With South Africa’s election out of the way, the next key moment for investors will be the appointment of President Cyril Ramaphosa’s cabinet.
Ramaphosa will be inaugurated on May 25 and is expected to announce his new executive by May 27. He faces the challenge of establishing a more streamlined administration free of ministers tainted by graft and able to implement tough economic reforms. A misstep on key appointments could fell the rand, which has outpaced the emerging-market average appreciation since the May 8 election.
South Africa’s currency has gained 1.3% to 14.24 per dollar since the poll, and may extend its advance to 13.20 per dollar by year-end provided the new cabinet inspires confidence among investors, according to Morgan Stanley. The options market is giving a one-in-two chance of reaching that level, according to Bloomberg’s probability calculator.
“We are keen to see whether some ministries could be consolidated to give a lower overall number of cabinet posts,” Morgan Stanley strategists including Hans Redeker, James Lord and Sheena Shah wrote in a note to clients. “This would be positive for streamlining policy and an indication of Ramaphosa’s growing authority within the ANC.”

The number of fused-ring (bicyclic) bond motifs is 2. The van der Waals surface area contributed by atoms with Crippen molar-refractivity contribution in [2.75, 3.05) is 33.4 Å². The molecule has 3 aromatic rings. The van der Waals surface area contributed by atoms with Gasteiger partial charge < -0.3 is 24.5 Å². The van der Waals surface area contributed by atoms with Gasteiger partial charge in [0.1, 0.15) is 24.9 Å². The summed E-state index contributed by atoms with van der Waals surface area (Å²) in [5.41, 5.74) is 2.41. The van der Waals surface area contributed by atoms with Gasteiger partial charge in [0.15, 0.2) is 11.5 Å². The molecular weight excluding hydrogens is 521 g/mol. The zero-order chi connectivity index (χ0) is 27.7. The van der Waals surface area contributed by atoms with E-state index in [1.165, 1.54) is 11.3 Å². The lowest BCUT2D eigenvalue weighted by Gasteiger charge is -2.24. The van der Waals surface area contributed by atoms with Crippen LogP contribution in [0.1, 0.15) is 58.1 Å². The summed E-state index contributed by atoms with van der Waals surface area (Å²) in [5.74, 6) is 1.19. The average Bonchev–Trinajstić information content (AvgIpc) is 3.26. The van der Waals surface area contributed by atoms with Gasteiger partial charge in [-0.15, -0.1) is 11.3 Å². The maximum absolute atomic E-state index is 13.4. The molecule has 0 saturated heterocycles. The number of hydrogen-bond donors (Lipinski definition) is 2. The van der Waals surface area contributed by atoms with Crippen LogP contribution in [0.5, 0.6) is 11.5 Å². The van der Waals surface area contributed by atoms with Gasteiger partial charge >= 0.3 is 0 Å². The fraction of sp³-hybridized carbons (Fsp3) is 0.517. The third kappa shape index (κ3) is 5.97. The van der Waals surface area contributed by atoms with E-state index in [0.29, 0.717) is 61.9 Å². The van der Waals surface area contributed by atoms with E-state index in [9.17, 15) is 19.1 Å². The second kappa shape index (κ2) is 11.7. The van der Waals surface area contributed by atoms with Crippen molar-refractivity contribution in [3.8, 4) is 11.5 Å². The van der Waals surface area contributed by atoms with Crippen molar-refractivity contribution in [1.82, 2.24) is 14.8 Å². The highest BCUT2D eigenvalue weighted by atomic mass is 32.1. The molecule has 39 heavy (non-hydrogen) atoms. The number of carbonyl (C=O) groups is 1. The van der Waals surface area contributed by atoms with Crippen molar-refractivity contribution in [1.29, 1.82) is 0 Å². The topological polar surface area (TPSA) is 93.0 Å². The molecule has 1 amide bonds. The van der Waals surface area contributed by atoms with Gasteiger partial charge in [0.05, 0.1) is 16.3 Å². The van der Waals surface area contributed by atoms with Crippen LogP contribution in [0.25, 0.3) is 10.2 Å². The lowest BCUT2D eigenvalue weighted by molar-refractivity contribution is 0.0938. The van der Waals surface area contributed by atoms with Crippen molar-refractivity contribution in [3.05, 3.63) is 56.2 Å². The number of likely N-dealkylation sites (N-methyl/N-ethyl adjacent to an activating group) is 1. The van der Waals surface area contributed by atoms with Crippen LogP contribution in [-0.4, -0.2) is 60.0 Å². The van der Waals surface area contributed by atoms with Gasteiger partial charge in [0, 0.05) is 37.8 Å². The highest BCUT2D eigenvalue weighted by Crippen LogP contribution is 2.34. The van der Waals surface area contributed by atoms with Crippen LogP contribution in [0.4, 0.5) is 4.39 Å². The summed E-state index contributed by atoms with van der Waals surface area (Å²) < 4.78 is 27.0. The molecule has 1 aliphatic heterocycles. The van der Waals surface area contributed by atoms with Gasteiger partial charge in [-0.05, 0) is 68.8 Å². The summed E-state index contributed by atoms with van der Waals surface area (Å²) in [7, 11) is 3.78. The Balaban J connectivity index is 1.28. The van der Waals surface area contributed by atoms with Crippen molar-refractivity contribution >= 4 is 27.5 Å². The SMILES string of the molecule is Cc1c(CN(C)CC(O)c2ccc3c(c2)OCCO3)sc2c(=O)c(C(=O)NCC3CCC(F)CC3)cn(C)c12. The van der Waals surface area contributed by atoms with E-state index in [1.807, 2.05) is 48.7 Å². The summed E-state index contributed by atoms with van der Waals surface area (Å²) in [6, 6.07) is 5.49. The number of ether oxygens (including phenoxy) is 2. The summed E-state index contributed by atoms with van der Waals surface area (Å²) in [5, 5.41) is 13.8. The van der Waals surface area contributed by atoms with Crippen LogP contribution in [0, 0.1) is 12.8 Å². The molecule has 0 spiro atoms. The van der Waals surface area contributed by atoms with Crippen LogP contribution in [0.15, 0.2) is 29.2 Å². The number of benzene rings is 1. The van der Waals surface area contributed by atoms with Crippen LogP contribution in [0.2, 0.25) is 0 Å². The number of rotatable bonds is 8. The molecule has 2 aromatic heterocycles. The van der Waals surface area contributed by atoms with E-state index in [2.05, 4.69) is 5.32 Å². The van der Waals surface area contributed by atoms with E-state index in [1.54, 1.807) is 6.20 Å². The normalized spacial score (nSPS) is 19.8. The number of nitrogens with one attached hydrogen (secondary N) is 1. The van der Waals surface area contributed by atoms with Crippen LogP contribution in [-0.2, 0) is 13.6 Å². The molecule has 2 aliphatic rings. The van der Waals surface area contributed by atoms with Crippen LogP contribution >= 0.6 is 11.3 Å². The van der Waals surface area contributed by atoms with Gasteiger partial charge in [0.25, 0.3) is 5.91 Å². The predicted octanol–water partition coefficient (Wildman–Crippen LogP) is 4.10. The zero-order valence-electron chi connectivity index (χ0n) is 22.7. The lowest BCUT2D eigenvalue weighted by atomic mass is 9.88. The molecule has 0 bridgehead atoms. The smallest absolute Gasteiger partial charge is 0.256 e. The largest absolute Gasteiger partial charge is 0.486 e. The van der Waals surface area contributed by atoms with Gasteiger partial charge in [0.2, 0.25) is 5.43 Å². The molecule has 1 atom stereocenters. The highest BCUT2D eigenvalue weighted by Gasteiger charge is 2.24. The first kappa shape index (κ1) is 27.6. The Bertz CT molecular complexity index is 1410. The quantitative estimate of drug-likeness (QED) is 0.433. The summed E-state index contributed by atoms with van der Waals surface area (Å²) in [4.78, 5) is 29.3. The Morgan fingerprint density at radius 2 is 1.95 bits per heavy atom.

Investors want clarity on the positions of finance minister Tito Mboweni and public enterprises minister Pravin Gordhan, or potential replacements should either of them step down, the strategists said.
Mboweni is on the ANC’s list of elected lawmakers, increasing the chance he will remain in his post.
A poll conducted by Citigoup on May 14 found that less than 50% of respondents expected Ramaphosa to appoint reform-minded ministers, but most believed he would cut its size. In this scenario, assets would not rally. Only 20% or so expected him to both downsize the cabinet and appoint loyal and untainted ministers to key portfolios. This would unlock the potential for South African assets to rally, according to Citigroup.
An internal report by the ANC in February recommended that Ramaphosa slash his cabinet by close to half. The move would reduce the executive inherited from Jacob Zuma to 40 from 72, with 25 ministers and 15 deputy ministers. The presidency said the reconfiguration plan would be announced before any cabinet appointments.
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